Investigators are trying to establish why engine runs being undertaken on the Etihad Airways Airbus A340-600 involved in the Toulouse ground-test accident on 15 November were not being carried out in line with the manufacturer's guidelines for such tests.
France's BEA investigation agency has determined that the A340-600, which was undergoing pre-delivery engine and brake tests, was being held at standstill with the parking brake on and all four Rolls-Royce Trent 500 powerplants running with a relatively high engine pressure ratio of 1.24-1.26. Wheel chocks were not inserted under the aircraft at the time of the accident.
In an information telex to operators published last week, Airbus says that high-thrust engine ground runs are normally only performed on one powerplant at a time, with the corresponding engine on the opposite wing running at limited thrust to counterbalance. It adds that wheel chocks should be installed during such tests.
While the parking brake is set, the A340's alternate brake system provides the brake pressure. This pressure was normal during the Toulouse A340's engine run.
Investigators say that the aircraft, for as-yet undetermined reasons, began to move forward after the engines had been running for about 3min.
The Airbus communication says the crew applied brake-pedal input within 1-2s of the initial movement and switched off the parking brake the regular braking system's pressure rose to its normal level.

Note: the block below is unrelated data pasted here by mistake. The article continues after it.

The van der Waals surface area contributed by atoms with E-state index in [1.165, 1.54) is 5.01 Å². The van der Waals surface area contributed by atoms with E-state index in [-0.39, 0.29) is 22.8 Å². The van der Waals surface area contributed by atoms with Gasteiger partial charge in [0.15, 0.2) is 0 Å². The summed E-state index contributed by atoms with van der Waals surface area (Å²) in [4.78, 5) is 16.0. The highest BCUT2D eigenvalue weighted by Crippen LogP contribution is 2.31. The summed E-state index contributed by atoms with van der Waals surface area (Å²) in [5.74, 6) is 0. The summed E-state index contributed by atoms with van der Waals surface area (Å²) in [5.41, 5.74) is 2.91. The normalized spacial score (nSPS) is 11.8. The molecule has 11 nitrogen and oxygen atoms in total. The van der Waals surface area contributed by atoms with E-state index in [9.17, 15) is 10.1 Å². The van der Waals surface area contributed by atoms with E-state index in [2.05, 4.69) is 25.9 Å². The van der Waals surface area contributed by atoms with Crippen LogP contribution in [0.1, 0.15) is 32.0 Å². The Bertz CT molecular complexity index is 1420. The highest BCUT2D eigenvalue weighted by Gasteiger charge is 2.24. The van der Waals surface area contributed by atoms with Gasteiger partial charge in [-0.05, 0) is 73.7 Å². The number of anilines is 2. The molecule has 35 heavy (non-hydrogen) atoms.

But Airbus adds that all four thrust levers were only retarded to their "idle" setting about 2s before the aircraft collided with the test-pen wall at a speed of around 30kt (55km/h). By that point the aircraft had been in motion for around 11s.
"There is no evidence of any aircraft system or engine malfunction," says Airbus vice-president for flight safety Yannick Malinge. "Airbus reminds all operators to strictly adhere to [aircraft maintenance manual] procedures when performing engine ground runs."
The BEA, which says that no technical malfunction has been found in either the engines or the A340's brakes, continues to investigate the accident, which destroyed the aircraft and injured several of the nine Airbus and Abu Dhabi Aircraft Technologies personnel on board. The airliner had been scheduled for delivery to Etihad Airways on 21 November.